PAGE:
Sunday, June 21, 2015

Tying Shoelaces with Magic Fingers

It's hard work trying to teach a kid how to tie shoelaces. I don't know how we finally taught Meaghan. In fact, I'm not even sure that I'm the one who taught her. All I remember from those days are a some tears, a raised voice or two, and a dash of drama. Despite this dismal parenting moment, she overcame my ineptitude and succeeded, never needing to look again at those shoes with velcro straps that never really stick that well.

Then Eamon. Much to my delight, he was perfectly fine with velcro until he realized the other day that a handful of kids in his class could tie their own shoes. That handful immediately turned in his mind to "EVERYBODY" being able to do it. That quickly turned to him feeling stupid because he couldn't do something so simple that everyone else could do. (To be fair, some of that was the Tired Monster talking.)

The traditional method that I use is impossible for me to teach. You know you're failing when you hear the words "just do it" come out of your mouth. It reminds me of Dad trying to teach me to parallel park. "Just do it" wasn't all that helpful.

The make two rabbit ears and tie them together method kind of works, but honestly, I find that an awkward way to tie laces and really thought that no adult would ever tie laces with bunny ears, so why would I teach it. But I did see an RN at one of mom's appointment tie her shoes that way. Stunned. I was stunned. I had no idea anyone actually used this method. Then I had a good look at the nurse. Quirky, but not in a good interesting way, more of a misfit way. I'm not going to doom Eamon to that life because I settled on the rabbit ears method.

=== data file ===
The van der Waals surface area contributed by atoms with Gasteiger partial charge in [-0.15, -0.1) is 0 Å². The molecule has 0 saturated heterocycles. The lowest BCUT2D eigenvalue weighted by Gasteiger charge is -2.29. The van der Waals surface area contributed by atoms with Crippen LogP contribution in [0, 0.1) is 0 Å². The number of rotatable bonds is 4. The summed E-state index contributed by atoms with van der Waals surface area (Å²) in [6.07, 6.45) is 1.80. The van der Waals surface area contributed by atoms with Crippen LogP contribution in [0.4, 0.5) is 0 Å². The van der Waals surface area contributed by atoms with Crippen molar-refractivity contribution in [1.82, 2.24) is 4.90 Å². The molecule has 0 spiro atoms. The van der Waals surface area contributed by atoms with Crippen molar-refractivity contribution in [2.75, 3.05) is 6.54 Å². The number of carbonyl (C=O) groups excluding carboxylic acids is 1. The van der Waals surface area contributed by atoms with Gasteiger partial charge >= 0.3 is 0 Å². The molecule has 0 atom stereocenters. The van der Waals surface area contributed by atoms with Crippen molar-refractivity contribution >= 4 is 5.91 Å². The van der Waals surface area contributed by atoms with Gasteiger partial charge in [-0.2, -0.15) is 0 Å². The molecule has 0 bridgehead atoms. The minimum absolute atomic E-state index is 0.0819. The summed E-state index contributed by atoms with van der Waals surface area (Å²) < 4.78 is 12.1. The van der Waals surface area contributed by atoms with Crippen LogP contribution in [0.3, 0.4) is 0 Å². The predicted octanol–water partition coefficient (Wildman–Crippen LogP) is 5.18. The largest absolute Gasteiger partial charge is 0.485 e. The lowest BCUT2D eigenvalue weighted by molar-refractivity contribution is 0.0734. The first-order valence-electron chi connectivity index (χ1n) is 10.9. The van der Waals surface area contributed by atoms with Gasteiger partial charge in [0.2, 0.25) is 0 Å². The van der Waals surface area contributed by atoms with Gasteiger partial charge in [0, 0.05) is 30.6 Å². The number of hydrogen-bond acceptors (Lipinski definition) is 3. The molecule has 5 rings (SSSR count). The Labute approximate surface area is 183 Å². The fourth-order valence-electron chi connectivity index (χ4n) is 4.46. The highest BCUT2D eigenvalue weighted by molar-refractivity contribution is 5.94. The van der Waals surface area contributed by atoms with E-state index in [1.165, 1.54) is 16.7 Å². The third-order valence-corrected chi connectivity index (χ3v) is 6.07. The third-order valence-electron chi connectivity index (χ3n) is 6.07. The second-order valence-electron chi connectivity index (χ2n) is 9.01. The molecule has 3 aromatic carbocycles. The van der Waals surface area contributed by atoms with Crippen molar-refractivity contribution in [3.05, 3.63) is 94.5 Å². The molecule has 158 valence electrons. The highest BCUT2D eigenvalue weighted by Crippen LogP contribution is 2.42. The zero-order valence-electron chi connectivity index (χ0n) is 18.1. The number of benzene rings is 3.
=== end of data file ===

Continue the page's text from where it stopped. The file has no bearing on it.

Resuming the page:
But then I saw it: the magic fingers method. So simple I thought. 

I tried to follow the video that just happened to cross my screen through my Facebook or blog feed. But it was backwards. They shot the video looking at the shoes from the front, rather than using the same perspective of the lace tier. Way too much brain power to figure out how to do it with the shoe on my foot. But when Eamon saw it, he did the first part right away while I was still trying to figure out how to hold the laces. I knew I was on to something, and that a bit of persistence would pay off.

After googling a few more magic finger videos I found a terrific one that had everything I wanted. Video and not just photos. Good audio. And most important of all, shot from the perspective of the lace tier.

Eamon and I watched this video a couple of times. We had to go a bit slow after the twist part, but within about 5 minutes he was tying his owns shoes. Such a great day for him. He beamed all afternoon with his accomplishment, and wasn't shy about announcing how proud of himself he was for learning this new skill. And he should be proud.

He can't wait to wear his shoes with laces to school tomorrow.

Here's the video that made Eamon feel like he could conquer the world today:

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